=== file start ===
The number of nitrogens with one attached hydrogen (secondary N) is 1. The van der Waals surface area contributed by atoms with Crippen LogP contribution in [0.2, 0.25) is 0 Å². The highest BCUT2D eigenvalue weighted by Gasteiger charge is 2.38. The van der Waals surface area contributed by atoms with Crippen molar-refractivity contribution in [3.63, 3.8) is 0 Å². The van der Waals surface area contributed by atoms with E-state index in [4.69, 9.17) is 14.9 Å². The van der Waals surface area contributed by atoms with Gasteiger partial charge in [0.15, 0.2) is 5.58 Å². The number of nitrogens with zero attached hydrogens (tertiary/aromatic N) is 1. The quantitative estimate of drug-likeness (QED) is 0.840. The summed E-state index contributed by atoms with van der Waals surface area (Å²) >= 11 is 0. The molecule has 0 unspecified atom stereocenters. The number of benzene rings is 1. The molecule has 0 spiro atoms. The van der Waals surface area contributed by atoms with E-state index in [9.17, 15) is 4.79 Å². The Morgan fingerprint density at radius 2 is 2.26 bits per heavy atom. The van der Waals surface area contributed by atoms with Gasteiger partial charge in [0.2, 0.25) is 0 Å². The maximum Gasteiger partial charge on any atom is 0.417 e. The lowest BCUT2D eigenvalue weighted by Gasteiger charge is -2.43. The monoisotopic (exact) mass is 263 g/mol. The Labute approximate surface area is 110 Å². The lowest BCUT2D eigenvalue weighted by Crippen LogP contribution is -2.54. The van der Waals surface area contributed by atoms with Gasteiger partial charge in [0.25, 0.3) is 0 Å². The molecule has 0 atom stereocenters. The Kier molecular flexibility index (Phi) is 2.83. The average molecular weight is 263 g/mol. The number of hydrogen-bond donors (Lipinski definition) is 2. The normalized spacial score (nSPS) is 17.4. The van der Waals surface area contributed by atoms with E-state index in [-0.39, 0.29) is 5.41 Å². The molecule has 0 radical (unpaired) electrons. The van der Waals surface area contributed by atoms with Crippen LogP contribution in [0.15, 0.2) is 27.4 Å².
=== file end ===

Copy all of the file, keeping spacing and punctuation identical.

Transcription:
The number of nitrogens with one attached hydrogen (secondary N) is 1. The van der Waals surface area contributed by atoms with Crippen LogP contribution in [0.2, 0.25) is 0 Å². The highest BCUT2D eigenvalue weighted by Gasteiger charge is 2.38. The van der Waals surface area contributed by atoms with Crippen molar-refractivity contribution in [3.63, 3.8) is 0 Å². The van der Waals surface area contributed by atoms with E-state index in [4.69, 9.17) is 14.9 Å². The van der Waals surface area contributed by atoms with Gasteiger partial charge in [0.15, 0.2) is 5.58 Å². The number of nitrogens with zero attached hydrogens (tertiary/aromatic N) is 1. The quantitative estimate of drug-likeness (QED) is 0.840. The summed E-state index contributed by atoms with van der Waals surface area (Å²) >= 11 is 0. The molecule has 0 unspecified atom stereocenters. The number of benzene rings is 1. The molecule has 0 spiro atoms. The van der Waals surface area contributed by atoms with E-state index in [9.17, 15) is 4.79 Å². The Morgan fingerprint density at radius 2 is 2.26 bits per heavy atom. The van der Waals surface area contributed by atoms with Gasteiger partial charge in [0.2, 0.25) is 0 Å². The maximum Gasteiger partial charge on any atom is 0.417 e. The lowest BCUT2D eigenvalue weighted by Gasteiger charge is -2.43. The monoisotopic (exact) mass is 263 g/mol. The Labute approximate surface area is 110 Å². The lowest BCUT2D eigenvalue weighted by Crippen LogP contribution is -2.54. The van der Waals surface area contributed by atoms with Gasteiger partial charge in [0.25, 0.3) is 0 Å². The molecule has 0 atom stereocenters. The Kier molecular flexibility index (Phi) is 2.83. The average molecular weight is 263 g/mol. The number of hydrogen-bond donors (Lipinski definition) is 2. The normalized spacial score (nSPS) is 17.4. The van der Waals surface area contributed by atoms with E-state index in [-0.39, 0.29) is 5.41 Å². The molecule has 0 radical (unpaired) electrons. The van der Waals surface area contributed by atoms with Crippen LogP contribution in [0.15, 0.2) is 27.4 Å².